In the late 1990s, Self-Help began financing charters as an extension of its work financing childcare providers, where it was considered a pioneer, with a particular focus on the women business owners who serve low-income communities. Children emerged ready for kindergarten from the high-quality childcare and pre-schools Self-Help had financed, “but then kids would backtrack because the school system wasn’t ready for them,” Ellis says. As a result, Self-Help jumped in on the first round of charters allowed by North Carolina, in the late 1990s.

Over the past 18 years, Self-Help has learned to compile careful, detailed data about schools, including a pre-loan academic appraisal that Self-Help pays for. “The bar is high,” Ellis said. “When people bring me good prospects, I say, ‘Show me the academics.’”

After the loans are made, Self-Help hires a contractor to submit yearly assessments of all schools in its portfolio, zooming in on data about how special needs students and other subpopulations are being served, in addition to more commonly reported data about finances, enrollment, and test scores. “If you’re not a good school, you shouldn’t be out there,” Ellis says.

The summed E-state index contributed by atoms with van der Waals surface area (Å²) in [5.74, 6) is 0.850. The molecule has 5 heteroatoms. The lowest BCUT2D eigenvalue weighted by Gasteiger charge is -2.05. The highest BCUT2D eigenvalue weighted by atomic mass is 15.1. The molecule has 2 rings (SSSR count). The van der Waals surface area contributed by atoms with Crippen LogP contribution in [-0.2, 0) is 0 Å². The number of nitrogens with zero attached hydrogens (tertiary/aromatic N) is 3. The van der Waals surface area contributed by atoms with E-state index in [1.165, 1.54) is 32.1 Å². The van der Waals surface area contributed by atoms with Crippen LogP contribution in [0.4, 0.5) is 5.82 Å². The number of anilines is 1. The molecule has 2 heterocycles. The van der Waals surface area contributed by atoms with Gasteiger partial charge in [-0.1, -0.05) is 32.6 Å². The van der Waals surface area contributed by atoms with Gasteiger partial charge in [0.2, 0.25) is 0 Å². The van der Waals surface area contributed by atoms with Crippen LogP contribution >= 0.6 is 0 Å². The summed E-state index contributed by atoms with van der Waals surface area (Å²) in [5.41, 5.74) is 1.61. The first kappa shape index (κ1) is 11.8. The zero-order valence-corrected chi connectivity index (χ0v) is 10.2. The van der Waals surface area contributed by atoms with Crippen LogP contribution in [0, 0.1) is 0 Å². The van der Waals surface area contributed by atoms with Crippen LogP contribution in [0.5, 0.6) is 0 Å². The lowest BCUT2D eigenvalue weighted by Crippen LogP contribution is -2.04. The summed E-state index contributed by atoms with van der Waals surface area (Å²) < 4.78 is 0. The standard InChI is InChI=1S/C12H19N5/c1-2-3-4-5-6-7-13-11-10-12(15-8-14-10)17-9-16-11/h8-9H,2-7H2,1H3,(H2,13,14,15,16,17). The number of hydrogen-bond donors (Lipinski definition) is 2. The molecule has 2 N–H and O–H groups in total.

For start-up schools, Self-Help also provides technical assistance. “Sometimes a good school needs some financial or organizational hand-holding,” Ellis says. “I’ve done board training and I’ve helped a school’s back office put together dashboards so that the board doesn’t have to go through the checkbook to understand where they stand each month.”

Those who do the most charter business also seem to do the most checking. Self-Help and LISC, for instance, have their own educational arms and staff dedicated specifically to charter school facilities lending. IFF (formerly Illinois Facilities Fund) also has underwriting staff assigned to making and overseeing charter-school loans. “For us, it’s become some of the most important work we do,” says Jose Cerda, IFF’s vice president of corporate communications and public affairs.